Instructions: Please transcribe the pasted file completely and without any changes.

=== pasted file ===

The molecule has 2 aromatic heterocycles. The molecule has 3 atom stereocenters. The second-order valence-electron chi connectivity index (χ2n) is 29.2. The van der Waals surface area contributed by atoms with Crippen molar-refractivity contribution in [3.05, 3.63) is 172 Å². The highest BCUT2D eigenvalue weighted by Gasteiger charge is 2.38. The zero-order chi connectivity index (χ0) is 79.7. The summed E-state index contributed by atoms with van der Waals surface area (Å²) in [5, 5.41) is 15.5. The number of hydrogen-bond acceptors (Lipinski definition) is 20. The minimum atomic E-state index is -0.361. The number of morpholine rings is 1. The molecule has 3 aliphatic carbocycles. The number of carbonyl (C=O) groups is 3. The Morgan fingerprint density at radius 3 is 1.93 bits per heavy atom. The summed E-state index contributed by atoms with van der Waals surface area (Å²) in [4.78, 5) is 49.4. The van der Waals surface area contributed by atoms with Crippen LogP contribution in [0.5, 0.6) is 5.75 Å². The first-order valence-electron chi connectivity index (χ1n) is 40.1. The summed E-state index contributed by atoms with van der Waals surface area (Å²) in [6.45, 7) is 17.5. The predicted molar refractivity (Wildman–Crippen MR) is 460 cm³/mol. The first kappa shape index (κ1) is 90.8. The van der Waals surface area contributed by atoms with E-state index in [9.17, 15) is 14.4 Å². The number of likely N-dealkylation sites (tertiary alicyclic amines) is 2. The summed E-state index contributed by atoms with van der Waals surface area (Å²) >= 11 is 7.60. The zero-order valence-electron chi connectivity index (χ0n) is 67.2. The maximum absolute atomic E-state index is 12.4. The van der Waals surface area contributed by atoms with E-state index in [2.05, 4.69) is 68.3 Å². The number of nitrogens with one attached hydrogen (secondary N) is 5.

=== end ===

The molecule has 2 aromatic heterocycles. The molecule has 3 atom stereocenters. The second-order valence-electron chi connectivity index (χ2n) is 29.2. The van der Waals surface area contributed by atoms with Crippen molar-refractivity contribution in [3.05, 3.63) is 172 Å². The highest BCUT2D eigenvalue weighted by Gasteiger charge is 2.38. The zero-order chi connectivity index (χ0) is 79.7. The summed E-state index contributed by atoms with van der Waals surface area (Å²) in [5, 5.41) is 15.5. The number of hydrogen-bond acceptors (Lipinski definition) is 20. The minimum atomic E-state index is -0.361. The number of morpholine rings is 1. The molecule has 3 aliphatic carbocycles. The number of carbonyl (C=O) groups is 3. The Morgan fingerprint density at radius 3 is 1.93 bits per heavy atom. The summed E-state index contributed by atoms with van der Waals surface area (Å²) in [4.78, 5) is 49.4. The van der Waals surface area contributed by atoms with Crippen LogP contribution in [0.5, 0.6) is 5.75 Å². The first-order valence-electron chi connectivity index (χ1n) is 40.1. The summed E-state index contributed by atoms with van der Waals surface area (Å²) in [6.45, 7) is 17.5. The predicted molar refractivity (Wildman–Crippen MR) is 460 cm³/mol. The first kappa shape index (κ1) is 90.8. The van der Waals surface area contributed by atoms with E-state index in [9.17, 15) is 14.4 Å². The number of likely N-dealkylation sites (tertiary alicyclic amines) is 2. The summed E-state index contributed by atoms with van der Waals surface area (Å²) >= 11 is 7.60. The zero-order valence-electron chi connectivity index (χ0n) is 67.2. The maximum absolute atomic E-state index is 12.4. The van der Waals surface area contributed by atoms with E-state index in [2.05, 4.69) is 68.3 Å². The number of nitrogens with one attached hydrogen (secondary N) is 5.